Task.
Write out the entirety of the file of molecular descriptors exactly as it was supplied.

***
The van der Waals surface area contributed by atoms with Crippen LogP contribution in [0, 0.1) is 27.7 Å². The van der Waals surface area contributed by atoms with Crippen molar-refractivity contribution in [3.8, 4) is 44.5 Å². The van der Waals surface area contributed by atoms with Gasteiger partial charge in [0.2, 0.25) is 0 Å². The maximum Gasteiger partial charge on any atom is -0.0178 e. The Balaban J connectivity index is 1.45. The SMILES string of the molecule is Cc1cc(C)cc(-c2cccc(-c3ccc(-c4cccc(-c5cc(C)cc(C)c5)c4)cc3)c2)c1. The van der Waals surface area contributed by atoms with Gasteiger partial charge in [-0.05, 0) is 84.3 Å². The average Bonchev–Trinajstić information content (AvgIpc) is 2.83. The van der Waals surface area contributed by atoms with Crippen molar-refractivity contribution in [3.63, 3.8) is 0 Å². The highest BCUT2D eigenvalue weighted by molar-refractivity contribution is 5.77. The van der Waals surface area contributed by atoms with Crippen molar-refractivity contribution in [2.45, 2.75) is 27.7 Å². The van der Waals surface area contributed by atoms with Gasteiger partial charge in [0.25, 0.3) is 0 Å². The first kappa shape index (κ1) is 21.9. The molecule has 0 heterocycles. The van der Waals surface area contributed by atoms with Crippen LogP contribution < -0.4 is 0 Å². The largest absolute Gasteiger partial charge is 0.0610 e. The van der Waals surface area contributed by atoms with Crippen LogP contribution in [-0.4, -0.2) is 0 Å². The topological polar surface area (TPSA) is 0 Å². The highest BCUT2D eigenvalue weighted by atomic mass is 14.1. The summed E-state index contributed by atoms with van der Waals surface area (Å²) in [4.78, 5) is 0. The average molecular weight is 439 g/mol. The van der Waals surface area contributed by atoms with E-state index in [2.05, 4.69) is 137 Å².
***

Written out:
The van der Waals surface area contributed by atoms with Crippen LogP contribution in [0, 0.1) is 27.7 Å². The van der Waals surface area contributed by atoms with Crippen molar-refractivity contribution in [3.8, 4) is 44.5 Å². The van der Waals surface area contributed by atoms with Gasteiger partial charge in [0.2, 0.25) is 0 Å². The maximum Gasteiger partial charge on any atom is -0.0178 e. The Balaban J connectivity index is 1.45. The SMILES string of the molecule is Cc1cc(C)cc(-c2cccc(-c3ccc(-c4cccc(-c5cc(C)cc(C)c5)c4)cc3)c2)c1. The van der Waals surface area contributed by atoms with Gasteiger partial charge in [-0.05, 0) is 84.3 Å². The average Bonchev–Trinajstić information content (AvgIpc) is 2.83. The van der Waals surface area contributed by atoms with Crippen molar-refractivity contribution in [3.63, 3.8) is 0 Å². The highest BCUT2D eigenvalue weighted by molar-refractivity contribution is 5.77. The van der Waals surface area contributed by atoms with Crippen molar-refractivity contribution in [2.45, 2.75) is 27.7 Å². The van der Waals surface area contributed by atoms with Gasteiger partial charge in [0.25, 0.3) is 0 Å². The first kappa shape index (κ1) is 21.9. The molecule has 0 heterocycles. The van der Waals surface area contributed by atoms with Crippen LogP contribution < -0.4 is 0 Å². The largest absolute Gasteiger partial charge is 0.0610 e. The van der Waals surface area contributed by atoms with Crippen LogP contribution in [-0.4, -0.2) is 0 Å². The topological polar surface area (TPSA) is 0 Å². The highest BCUT2D eigenvalue weighted by atomic mass is 14.1. The summed E-state index contributed by atoms with van der Waals surface area (Å²) in [4.78, 5) is 0. The average molecular weight is 439 g/mol. The van der Waals surface area contributed by atoms with E-state index in [2.05, 4.69) is 137 Å².